Our Kitchen Remodel -- Before and After
Below is a view of the wall that was removed between our kitchen and dining room. (Those dated paint colors make me cringe a little! 😬) Our house has original archways leading into several rooms, and we wanted to incorporate arches into our remodel in order to provide design continuity. After the kitchen was gutted and the wall was removed, an arch was added to visually define the kitchen and dining space; also we added large arched windows in the kitchen.B_A_opening_wall_labeled.jpg

Below is a before and after view of our dining room from the front door entryway. The arches matched throughout the first floor, with trim and keystones added to each.B_A_from_entry.jpg

You can see in the photos below how the kitchen and dining rooms were opened up and transformed into a lighter, brighter place. We added coffered beamed ceilings in every room on the first floor for architectural interest and design continuity. I particularly love the arch over the bar that separates the kitchen and dining room; it creates architectural flow from one room to the next.B_A_from_dining_room.jpg

Below is a different angle where you can see "thru" the old dining room wall into the new kitchen. The bar with stools has been a game changer in how we use our kitchen. It's a great place to eat, of course, but also provides additional counter prep space for cooking, a place where I work on my laptop, and is perfect for setting up a buffet with easy access to the dining table. I'm so happy that our architect was able to fit in both an island and a bar.B_A_from_dining_room2.jpg

Below is what our old kitchen looked like on the other side of the dining room wall that was removed.B_A_from_din.room_3.jpg

Below is a view of the kitchen from the opposite side, looking from the kitchen into the dining room. I went with the trend of having an island color that contrasts with the other cabinetry. I love the mix of white and wood and chose a natural walnut island. The wood tones only get richer as time goes on. ❀❀❀B_A_opening_wall_from_kitchen.jpg

Below is a view of our bar from the kitchen side. It has spacious drawers for storage and a beverage fridge.IMG_20190924_113526edit.jpg

Below you can see how the architect left a bit of the original dining room wall so there would be a place for the fridge at the end of the bar. There's also a small cabinet and open shelving for cookbooks to the right of the fridge.B_A_fridge.jpg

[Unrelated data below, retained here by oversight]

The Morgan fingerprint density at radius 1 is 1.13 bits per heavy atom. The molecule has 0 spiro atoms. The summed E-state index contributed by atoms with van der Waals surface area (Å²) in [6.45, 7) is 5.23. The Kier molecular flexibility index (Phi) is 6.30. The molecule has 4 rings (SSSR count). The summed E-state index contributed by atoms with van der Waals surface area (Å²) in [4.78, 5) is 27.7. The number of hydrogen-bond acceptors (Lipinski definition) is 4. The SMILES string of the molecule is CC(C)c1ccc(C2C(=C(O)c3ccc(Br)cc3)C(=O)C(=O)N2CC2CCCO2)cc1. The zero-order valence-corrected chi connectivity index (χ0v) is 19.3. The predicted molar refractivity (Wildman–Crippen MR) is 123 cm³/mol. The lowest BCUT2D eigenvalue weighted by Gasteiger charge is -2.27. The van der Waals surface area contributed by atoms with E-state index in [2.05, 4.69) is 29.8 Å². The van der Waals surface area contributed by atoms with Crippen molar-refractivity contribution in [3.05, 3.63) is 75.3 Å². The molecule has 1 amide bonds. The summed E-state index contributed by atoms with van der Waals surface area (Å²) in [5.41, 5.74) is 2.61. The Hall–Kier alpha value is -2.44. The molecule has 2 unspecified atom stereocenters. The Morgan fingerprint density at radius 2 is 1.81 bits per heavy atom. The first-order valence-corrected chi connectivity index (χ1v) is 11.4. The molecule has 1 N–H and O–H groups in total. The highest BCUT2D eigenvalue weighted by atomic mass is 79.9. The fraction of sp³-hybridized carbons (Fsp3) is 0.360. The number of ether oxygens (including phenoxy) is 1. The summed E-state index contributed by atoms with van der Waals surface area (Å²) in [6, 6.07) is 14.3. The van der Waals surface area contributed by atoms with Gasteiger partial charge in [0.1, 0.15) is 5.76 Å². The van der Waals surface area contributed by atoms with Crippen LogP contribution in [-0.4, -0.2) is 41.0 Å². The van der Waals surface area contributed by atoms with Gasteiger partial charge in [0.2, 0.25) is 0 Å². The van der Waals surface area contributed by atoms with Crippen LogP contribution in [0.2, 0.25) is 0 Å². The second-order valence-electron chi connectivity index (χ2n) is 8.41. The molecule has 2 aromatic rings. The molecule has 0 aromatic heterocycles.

Among my favorite features of our new kitchen are the big arched windows. They bring so much light into the room and add a distinctive design element. The window over the sink has clear glass and looks onto our deck that is filled with plants and flowers. I love standing at my sink and looking out that window! The window over the stovetop has obscured glass, since the view out the window is the side of our neighbor's house. We wanted light from that window but didn't need the view. I had suggested glass bricks over the stovetop for obscured light, but our brilliant architect suggested a matching arched window with obscured glass instead--such a better choice!B_A_from_island_end.jpg

Below is another view of the kitchen. In the "before" picture, the arched doorway on the right leads to our old back door. We closed off that door and converted that area to a walk-in pantry. A new back door was added next to the pantry.B_A_toward_pantry_labeled.jpg

Behind the teal pocket door (repurposed from our previous back door) is a new walk-in pantry with an appliance counter. I'll share details about the pantry in a future post. For now, let me just say that I love my new pantry almost as much as my children. Not quite, but almost. πŸ˜‰Pantry_entrance.jpg

We added solid walnut open shelving in several places. Shelving on either side of the arched window over the sink is perfect for displaying my colorful Italian dishes that I bought on my trip to the Amalfi Coast of Italy. They are handy there, since I use them every day; and, I also love how they add a pop of color to the wall. I store glassware on the shelves over the small sink--that area is "Cocktail Central"! 🍸🍷🍹 Open shelves next to the fridge are for storing cookbooks.PicMonkey_Image.jpg

My white-on-white tile goes all the way to the ceiling on two walls. I love that look. I went against trend and didn't choose subway tile. I don't dislike subway tile, but I preferred something with more pattern and texture. White grout against the white tile keeps the design more subtle, while adding texture and beautiful shadows. I particularly like the contrast of the white tile against the walnut shelves, window trim and colored dishes. (Thanks to my sister, Nelda, for helping me pick out tile!)PicMonkey_Image_tile.jpg

And, for my blog...  Below, the walnut cabinet under the window was custom designed to use for my blog photography. You can't tell, but it is on wheels that are discreetly tucked up underneath. I do much of my blog photography on this cart using the natural window light. Because it's on wheels, as the light shifts throughout the day I can roll it to different locations. It's lower than regular counter height making it easier to shoot from overhead. I store my camera equipment in the drawers below. A bonus is that it doubles as a cart that I can pull up to the table if I need the extra space for serving food. It also is great for a baking prep counter--the perfect height for rolling out dough. I can wheel it next to wherever I'm working in the kitchen. I had no idea how versatile that cart would turn out to be!IMG_20190924_111159edit.jpg

That's my kitchen remodel overview. I'll be sharing more details in future posts. If you have any questions, feel free to ask!Final_collage.jpg

Make it a Yummy day!

Monica

 

You might also like this post about creating a 2nd floor laundry closet:



Posted on Wednesday, September 25th, 2019